You might think of the military as a steadfast chain of command, where generals bellow out orders and soldiers disdainfully comply. But in fact, according to Chris Fussell, a former Navy SEAL and a partner at the McChrystal Group Leadership Institute, task forces thrive when this isn't the case.
They thrive when soldiers, no matter their rank, can speak up when necessary and voice concerns, according to Fussell. And this requires one thing: psychological safety.
In the new book he co-authored alongside C.W. Goodyear, "One Mission: How Leaders Build a Team of Teams," Fussell defines psychological safety as a culture in which individuals "feel safe contributing to a constantly changing situation where there is an inherent risk of imperfection."
Such a mindset is so important, says Fussell, because "real ties, between humans, are at the epicenter of life." It all comes down to believing in one another. That's the case on the battlefield and in the office.
So, if you're an employee, be bold, writes Fussell. The book shares the example of Karen, a low-ranking analyst who interrupted a mission targeting a valuable Al Quaeda member, because she received contradictory information on the target's whereabouts. She had to interpose herself in a meeting of top senior analysts, not to mention hundreds of others listening in virtually from dozens of rooms throughout the world, and risk jeopardizing their task with questionable intel.
In the end, Fussell explains, the team confirmed that the target had a cousin who was often mistaken for his twin, and that he was who must have been spotted elsewhere. The mission was carried out successfully, and Karen was commended for her contribution.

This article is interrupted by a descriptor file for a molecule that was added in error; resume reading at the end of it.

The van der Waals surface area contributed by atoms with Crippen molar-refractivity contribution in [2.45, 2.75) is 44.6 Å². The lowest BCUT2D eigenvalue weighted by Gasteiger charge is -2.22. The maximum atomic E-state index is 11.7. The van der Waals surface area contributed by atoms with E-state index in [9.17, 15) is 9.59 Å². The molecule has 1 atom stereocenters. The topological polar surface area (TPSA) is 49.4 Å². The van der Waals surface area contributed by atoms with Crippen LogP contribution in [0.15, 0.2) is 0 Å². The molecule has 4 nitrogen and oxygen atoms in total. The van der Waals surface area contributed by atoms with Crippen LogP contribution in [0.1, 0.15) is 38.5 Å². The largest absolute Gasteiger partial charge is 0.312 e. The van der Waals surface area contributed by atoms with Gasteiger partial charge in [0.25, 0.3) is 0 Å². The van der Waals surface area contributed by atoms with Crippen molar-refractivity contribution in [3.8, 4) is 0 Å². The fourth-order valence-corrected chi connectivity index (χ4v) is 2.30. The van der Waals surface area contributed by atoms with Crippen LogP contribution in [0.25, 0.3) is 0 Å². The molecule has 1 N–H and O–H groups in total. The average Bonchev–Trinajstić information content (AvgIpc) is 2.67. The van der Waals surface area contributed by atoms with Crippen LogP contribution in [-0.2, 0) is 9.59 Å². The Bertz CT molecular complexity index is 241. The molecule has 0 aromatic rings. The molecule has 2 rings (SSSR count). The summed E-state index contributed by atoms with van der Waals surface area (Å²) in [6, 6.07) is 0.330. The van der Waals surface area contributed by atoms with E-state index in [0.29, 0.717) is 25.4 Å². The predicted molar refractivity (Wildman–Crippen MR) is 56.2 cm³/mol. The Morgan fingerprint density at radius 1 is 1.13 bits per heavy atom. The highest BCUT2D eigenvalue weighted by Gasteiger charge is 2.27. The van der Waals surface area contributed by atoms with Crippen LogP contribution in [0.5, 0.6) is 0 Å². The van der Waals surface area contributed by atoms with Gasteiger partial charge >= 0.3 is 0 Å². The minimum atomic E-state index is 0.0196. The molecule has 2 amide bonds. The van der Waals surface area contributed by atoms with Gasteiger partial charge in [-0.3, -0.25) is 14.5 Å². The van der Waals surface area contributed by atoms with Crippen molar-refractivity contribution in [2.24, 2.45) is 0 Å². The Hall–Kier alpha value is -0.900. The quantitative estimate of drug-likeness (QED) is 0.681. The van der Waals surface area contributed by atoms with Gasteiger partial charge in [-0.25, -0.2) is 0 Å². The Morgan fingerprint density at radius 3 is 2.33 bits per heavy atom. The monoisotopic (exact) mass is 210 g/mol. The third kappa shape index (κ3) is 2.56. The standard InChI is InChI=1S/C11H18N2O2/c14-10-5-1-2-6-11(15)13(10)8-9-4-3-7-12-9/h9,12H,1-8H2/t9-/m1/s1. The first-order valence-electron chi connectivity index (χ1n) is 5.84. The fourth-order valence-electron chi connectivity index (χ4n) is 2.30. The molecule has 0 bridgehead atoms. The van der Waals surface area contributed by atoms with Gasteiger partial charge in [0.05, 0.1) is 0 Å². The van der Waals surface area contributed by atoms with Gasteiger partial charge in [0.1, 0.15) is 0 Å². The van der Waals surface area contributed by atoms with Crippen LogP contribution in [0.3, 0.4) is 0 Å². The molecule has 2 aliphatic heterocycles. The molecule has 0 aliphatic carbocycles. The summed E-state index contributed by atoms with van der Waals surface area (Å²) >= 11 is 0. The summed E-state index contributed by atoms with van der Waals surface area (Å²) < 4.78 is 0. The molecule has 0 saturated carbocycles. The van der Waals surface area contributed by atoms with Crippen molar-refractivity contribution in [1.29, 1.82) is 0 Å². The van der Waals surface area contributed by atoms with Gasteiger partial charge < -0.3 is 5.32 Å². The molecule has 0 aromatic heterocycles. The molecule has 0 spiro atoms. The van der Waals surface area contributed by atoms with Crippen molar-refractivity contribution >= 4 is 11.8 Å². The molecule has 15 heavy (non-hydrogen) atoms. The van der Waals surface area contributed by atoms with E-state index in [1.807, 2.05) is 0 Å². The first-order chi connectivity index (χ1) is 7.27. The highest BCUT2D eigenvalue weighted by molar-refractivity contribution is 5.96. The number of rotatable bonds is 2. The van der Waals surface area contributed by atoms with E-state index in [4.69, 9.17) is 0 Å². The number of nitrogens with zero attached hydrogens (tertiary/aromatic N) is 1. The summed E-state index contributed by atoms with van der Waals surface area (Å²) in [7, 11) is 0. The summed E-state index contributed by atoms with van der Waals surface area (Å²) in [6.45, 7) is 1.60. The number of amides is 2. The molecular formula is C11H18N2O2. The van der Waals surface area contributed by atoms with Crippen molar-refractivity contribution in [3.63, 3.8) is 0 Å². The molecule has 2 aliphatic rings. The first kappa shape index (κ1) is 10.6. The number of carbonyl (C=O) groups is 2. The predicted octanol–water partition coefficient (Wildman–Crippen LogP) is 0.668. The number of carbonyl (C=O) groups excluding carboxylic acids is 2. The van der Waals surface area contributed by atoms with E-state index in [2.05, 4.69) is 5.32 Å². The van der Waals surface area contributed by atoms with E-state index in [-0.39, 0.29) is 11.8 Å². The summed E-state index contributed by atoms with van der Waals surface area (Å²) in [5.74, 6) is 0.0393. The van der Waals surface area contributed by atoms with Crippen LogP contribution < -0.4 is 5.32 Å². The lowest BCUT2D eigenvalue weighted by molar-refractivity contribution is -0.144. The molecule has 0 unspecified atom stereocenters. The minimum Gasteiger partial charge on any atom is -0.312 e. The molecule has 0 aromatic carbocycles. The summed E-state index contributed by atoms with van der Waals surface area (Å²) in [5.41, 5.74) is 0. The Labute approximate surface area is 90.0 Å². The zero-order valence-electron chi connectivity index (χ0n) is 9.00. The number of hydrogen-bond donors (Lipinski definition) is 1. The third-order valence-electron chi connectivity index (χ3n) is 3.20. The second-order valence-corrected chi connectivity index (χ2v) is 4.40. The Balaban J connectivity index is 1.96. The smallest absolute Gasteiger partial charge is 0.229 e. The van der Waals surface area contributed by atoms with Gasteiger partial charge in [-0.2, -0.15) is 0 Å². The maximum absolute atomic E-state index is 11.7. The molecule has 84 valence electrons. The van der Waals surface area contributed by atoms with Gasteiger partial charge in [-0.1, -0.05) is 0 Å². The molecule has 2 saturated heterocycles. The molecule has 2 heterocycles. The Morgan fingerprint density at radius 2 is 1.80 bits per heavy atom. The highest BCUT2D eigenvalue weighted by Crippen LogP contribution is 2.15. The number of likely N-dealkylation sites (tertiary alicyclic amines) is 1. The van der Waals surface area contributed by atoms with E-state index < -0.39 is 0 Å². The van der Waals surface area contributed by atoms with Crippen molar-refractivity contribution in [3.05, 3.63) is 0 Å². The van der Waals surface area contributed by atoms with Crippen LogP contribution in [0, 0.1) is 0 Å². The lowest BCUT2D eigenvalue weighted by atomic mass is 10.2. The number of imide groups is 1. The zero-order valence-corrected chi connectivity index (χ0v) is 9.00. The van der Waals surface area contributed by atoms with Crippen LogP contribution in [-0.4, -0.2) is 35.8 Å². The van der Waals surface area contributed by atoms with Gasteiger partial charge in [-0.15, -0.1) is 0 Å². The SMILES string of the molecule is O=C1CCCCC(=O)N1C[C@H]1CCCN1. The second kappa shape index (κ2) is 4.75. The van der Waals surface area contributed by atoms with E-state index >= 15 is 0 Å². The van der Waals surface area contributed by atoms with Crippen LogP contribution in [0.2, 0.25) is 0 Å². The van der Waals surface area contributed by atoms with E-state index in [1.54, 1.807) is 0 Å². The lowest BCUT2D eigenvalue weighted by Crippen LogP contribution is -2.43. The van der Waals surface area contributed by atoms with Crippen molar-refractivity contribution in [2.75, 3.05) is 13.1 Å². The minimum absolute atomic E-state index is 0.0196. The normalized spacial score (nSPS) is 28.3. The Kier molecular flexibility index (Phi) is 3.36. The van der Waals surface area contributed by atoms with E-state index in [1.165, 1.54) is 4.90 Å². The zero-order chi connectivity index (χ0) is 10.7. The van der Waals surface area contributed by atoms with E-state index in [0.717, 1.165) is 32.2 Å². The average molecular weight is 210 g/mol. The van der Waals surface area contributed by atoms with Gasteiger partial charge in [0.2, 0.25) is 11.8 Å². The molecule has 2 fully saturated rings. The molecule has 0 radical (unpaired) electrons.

The Spartans, writes Fussell, "prided the ability of warriors to protect one another just as much as themselves." They fought shoulder-to-shoulder, in what was called a "phalanx." Karen had the interests of her team at heart. She served the role of a Spartan warrior.
Fussell recommends regularly using Operations and Intelligence ("O&I") forums, where leaders can encourage their employees "to connect as humans, to share insights and to solve their most challenging issues." This, he says, is "information-age version of a phalanx."
When you endorse such boundary spanning, you support psychological safety: "Confidence among the members that senior leaders are willing to accept transparency and debate." And your company avoids the typical shortcomings of a typical bureaucratic system, which, writes Fussell, "would have incentivized [Karen] to keep her head down."
The consequences of that are too great and seen in countless examples.
As Fussell discusses, the 2003 Columbia space shuttle disaster, for instance, was in part to blame on a lack of psychological safety. This was a point originally made by Amy Rodney, who introduced the concept of psychological safety in her book, "Teaming."
An engineer noticed that there might be damage to a chunk of insulating foam on the shuttle, but was discouraged from drawing attention to the issue. He was "convinced that voicing concerns was career limiting," said Rodney, and that culture of keeping quiet contributed to the deaths of the all seven crew members.
For Fussell, a culture of honesty ties directly to the other main components of a thriving company, like decentralizing power and creating decision spaces for certain team members to have autonomous authority.
Or another: interconnection, bringing everyone across all divisions together under a single aligning narrative. He compares companies to cephalopods, organisms whose "nervous systems are not concentrated within their brains (like ours) but are instead distributed throughout their bodies."
Without psychological safety, you won't achieve this. When individuals lack the confidence to speak up, the team is exposed to failure, Fussell writes.
"Harming relationships, degrading trust or concealing insights," he continues, are "the equivalent of dropping one's shield."
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